Emily Henderson Feature Sep 16, 2019

Michigan regulates flavored vapes


At the beginning of this month, Governor Gretchen Whitmer announced her plan to place a ban on all flavored e-cigarettes after six people died due to vaping related illnesses.

While it is now well known that smoking cigarettes causes a slew of diseases, vaping is a relatively new phenomenon. Many researchers know the effect vaping has on the body, but there are still many people who believe the claim that vaping is better for you than the classic cigarette.

There is currently some controversy over the actual culprit. Some experts say that the true villain in this saga comes not from e-cigarettes, but illegal THC cartridges being smoked.

“There are a lot more pressing issues that affect a lot more people than the six people that have died, not through flavored vape, but through contraband THC cartridges,” said Ethan Zalac (‘22).

Many citizens are angered by this ban, feeling as though the government is attempting to stifle their freedom.

“I feel like it’s our citizens’ right to have if it’s legal, but at the same time, if it’s causing a lot of harm then it should probably be regulated,” said Chloe Sheler (‘21).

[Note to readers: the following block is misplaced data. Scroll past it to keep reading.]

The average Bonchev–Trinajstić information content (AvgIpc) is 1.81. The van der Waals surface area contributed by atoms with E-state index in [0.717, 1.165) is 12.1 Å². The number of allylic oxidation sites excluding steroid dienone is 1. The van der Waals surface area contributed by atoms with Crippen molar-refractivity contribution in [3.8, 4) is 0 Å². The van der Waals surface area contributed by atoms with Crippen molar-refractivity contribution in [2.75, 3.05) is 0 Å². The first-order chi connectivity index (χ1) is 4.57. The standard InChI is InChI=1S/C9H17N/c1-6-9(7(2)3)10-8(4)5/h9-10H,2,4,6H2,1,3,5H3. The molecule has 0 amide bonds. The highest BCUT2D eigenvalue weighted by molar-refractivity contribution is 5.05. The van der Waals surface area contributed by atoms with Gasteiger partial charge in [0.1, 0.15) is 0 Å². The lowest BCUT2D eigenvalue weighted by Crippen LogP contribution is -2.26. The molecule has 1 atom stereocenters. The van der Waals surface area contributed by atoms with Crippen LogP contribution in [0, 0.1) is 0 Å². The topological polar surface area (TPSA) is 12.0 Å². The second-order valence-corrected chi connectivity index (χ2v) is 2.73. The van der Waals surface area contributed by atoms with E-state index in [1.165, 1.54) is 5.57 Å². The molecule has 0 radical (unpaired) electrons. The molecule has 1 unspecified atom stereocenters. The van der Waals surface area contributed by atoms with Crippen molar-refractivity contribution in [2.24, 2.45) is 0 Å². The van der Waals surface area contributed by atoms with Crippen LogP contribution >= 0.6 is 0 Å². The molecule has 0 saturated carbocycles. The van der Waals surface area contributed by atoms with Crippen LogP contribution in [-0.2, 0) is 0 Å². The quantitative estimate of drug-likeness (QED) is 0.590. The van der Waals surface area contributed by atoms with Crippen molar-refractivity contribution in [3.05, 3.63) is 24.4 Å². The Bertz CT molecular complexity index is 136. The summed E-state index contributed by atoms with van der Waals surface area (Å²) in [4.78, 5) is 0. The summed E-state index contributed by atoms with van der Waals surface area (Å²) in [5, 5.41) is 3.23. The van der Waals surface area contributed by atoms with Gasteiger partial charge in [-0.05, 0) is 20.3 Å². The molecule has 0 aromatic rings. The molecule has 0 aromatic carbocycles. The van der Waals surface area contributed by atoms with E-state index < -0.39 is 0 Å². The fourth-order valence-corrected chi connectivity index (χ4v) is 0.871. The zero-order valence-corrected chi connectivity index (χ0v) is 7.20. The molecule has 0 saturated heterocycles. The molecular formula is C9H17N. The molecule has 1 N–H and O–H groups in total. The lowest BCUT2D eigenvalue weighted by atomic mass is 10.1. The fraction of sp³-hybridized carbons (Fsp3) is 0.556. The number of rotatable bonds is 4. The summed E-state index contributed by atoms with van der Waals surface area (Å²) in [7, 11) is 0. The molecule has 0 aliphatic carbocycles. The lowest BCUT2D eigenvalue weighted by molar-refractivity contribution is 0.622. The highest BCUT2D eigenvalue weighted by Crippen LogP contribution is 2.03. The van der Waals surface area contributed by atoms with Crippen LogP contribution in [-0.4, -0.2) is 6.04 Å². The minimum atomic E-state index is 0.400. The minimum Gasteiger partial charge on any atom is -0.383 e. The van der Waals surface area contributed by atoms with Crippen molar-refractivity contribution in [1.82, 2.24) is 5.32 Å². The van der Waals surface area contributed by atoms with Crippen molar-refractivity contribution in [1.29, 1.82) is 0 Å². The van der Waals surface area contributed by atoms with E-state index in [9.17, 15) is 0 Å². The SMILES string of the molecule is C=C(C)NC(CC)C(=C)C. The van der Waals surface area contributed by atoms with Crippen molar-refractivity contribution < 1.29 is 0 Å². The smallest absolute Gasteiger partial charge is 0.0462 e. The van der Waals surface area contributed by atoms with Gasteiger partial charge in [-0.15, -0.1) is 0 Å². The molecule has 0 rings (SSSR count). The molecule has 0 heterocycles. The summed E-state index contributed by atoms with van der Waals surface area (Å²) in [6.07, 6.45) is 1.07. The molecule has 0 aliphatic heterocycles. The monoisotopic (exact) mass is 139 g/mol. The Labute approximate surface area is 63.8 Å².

Not long after Governor Whitmer declared this ban, President Trump announced his plan to place a nation-wide ban on these products, deeming them unsafe for public use.

While these bans are being planned in the wake of recent deaths, the true reason behind them is simple — the fight to end teen vaping. Governor Whitmer turned to Twitter to back-up her recent ban.

“Right now, companies selling vaping products are using candy flavors to hook children on nicotine and misleading claims to promote the belief that these products are safe. That ends today,” wrote Whitmer.

Currently, this ban will last for six months, and at the end of this time another ban can be put into effect.

Some students feel as though there is a similarity between this state-wide ban and the ban that Alma College recently put into place, disallowing smoking on campus.

“It’s like when the college banned cigarettes. I think it’s [someone’s] legal right to be able to smoke. I don’t agree with it, per say; I think it’s very deadly, it could make you sick, but at the same time, it’s still their right to choose,” said Sheler.

While many citizens will now be forced to quit their vaping habit, it must be asked what will become of the stores that make most of their revenue from selling e-cigarettes, especially those with flavors.

“A lot of vape stores will probably go out of business,” said Mason Priest (‘21).

While some believe these stores will be forced to close their doors, others are already thinking about the avenues some of these businesses may be able to take. “They’re going to have to find another way to gain revenue. They’re going to have to find something more appealing that adults will like. Maybe, I know it sounds weird, but some adults would like wing flavors or maybe beer flavors,” said Sheler.

Others believe that these businesses may attempt to give this ban the run around.

“I’m sure they’re finding ways around this ban as we speak,” said Zalac.

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